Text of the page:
Fellowship will research city procurement in partnership with R.K. Mellon Foundation
PITTSBURGH, PA (Feb. 12, 2015) The Code for America Fellowship has officially launched in Pittsburgh.
The Fellowship pairs local governments with teams of mid-career, civic-minded technology experts for one year. The governments and fellows explore answers to local challenges by engaging with the community, building applications, and testing the results. Over the past four years, the Fellowship program has produced more than 55 web apps with 30 municipal governments and 103 Fellows.
The applications are tangible results of a process that builds much more than a piece of technology. By working in an iterative, user-centered, data-driven way, the program strengthens key capabilities within local government and communities that ultimately shift how cities think about, and use, technology to deliver public services.
In Pittsburgh, the Fellowship will explore city procurement: the complicated process by which the government buys everything from office supplies to fire trucks, and organizes public bids and requests for proposals from interested vendors.
“We are working to bring technological expertise into every aspect of Pittsburgh government to make it more efficient, effective and equitable for all, and we are thrilled Code for America is here to help us,” Mayor William Peduto said. “Procurement is something that affects all we do in the city, and the fellows will be at the forefront of sustainable changes that can benefit the city and its taxpayers for years to come.”
The fellows are underwritten with generous support from the Richard King Mellon Foundation.
Eight government partners, from a diverse pool of more than 40, were selected for the 2015 Fellowship. In addition to Pittsburgh, they include: Albuquerque, New Mexico; Indianapolis, Indiana; Miami-Dade County, Florida; Somerville, Massachusetts; Vallejo, California; West Sacramento, California; and RVA Community Partners in Richmond, Virginia.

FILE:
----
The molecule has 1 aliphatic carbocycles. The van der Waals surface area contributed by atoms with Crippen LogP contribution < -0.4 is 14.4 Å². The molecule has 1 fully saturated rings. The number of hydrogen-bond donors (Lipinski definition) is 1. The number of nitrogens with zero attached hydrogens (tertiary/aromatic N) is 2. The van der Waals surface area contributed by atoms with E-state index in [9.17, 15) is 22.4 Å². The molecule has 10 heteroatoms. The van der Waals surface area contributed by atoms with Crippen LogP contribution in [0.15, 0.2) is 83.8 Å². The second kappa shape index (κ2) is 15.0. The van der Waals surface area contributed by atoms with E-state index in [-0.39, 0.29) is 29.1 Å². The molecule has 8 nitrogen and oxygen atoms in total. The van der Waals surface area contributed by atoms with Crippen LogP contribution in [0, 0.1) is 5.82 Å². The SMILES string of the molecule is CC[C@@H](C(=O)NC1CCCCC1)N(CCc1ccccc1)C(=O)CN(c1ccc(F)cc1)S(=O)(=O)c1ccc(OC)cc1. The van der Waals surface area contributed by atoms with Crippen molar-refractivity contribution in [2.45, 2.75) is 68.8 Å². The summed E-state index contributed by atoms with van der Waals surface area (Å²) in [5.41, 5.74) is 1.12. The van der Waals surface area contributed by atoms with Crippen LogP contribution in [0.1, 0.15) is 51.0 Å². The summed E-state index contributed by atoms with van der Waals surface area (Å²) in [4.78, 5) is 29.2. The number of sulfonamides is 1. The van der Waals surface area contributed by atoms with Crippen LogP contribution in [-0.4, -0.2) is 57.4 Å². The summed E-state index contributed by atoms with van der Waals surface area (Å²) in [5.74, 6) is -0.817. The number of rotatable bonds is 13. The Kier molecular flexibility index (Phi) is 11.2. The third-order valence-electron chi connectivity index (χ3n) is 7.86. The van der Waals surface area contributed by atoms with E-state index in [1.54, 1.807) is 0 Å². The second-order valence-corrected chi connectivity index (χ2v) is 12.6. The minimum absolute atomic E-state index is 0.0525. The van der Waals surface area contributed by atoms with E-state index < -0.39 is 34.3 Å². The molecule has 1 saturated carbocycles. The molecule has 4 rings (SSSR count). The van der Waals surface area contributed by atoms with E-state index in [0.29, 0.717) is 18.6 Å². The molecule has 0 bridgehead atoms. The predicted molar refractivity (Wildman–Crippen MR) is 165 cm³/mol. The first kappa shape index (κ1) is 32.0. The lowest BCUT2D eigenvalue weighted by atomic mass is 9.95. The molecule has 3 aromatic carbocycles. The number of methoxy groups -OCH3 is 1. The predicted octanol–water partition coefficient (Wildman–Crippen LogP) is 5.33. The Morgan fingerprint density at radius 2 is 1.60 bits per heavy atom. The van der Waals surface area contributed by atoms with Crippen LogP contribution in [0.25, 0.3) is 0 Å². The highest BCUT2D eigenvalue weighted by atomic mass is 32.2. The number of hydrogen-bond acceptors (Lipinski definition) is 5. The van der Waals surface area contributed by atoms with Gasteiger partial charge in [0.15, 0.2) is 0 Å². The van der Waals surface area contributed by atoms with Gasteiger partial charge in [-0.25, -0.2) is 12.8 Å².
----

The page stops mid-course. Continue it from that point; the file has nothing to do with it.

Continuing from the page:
Pittsburgh is pleased to welcome three talented technologists for the year. They include:
Patrick Hammons, is a cartographer and civic hacker passionate about making data more accessible both visually and through online applications. As a GIS analyst for the City of Philadelphia’s Office of Innovation and Technology, Patrick prepared maps, visualizations, and data releases. Patrick also co-founded MaptimePHL and is an active member of Code for Philly.
Shelly Ni is an interaction designer — someone who works with organizations to address the needs of those they serve. As a co-founder of Propel, she designed a food stamp application that works on any smartphone. For her MFA thesis, she created guides to apply for social security cards and state IDs. She holds design degrees from the School of Visual Arts and Stanford.
Ben Smithgall is a developer originally from Pine Township. After graduating from the University of Chicago with a degree in Public Policy, Ben worked on the digital and data teams for the re-election campaign for Obama for America in 2012. Following that, Ben joined Spotify and worked on both analytics and data projects.
Hammons, Ni and Smithgall are part of a cohort of 24 Fellows taking leave from jobs at large and small tech companies, their own businesses and government to use their skills for good during a year of public service.
Over the course of February, the fellows will dive head into research on procurement, meeting with government officials, vendors and others involved in city procurement, and begin designing their projects thereafter. The city is paying $100,000 to cover their work and the R.K. Mellon Foundation $330,000.
Code for America is a national non-profit that believes government can work for the people, by the people, in the 21st century. In collaboration with communities, companies, and government, we build open source technology and organize a network of people dedicated to making government services simple, effective, and easy to use. More at www.codeforamerica.org.
Code for America receives generous support from Omidyar Network, John S. and James L. Knight Foundation, Google.org, the James Irvine Foundation, and many other foundations, corporations, and individual donors that support our national and local programs.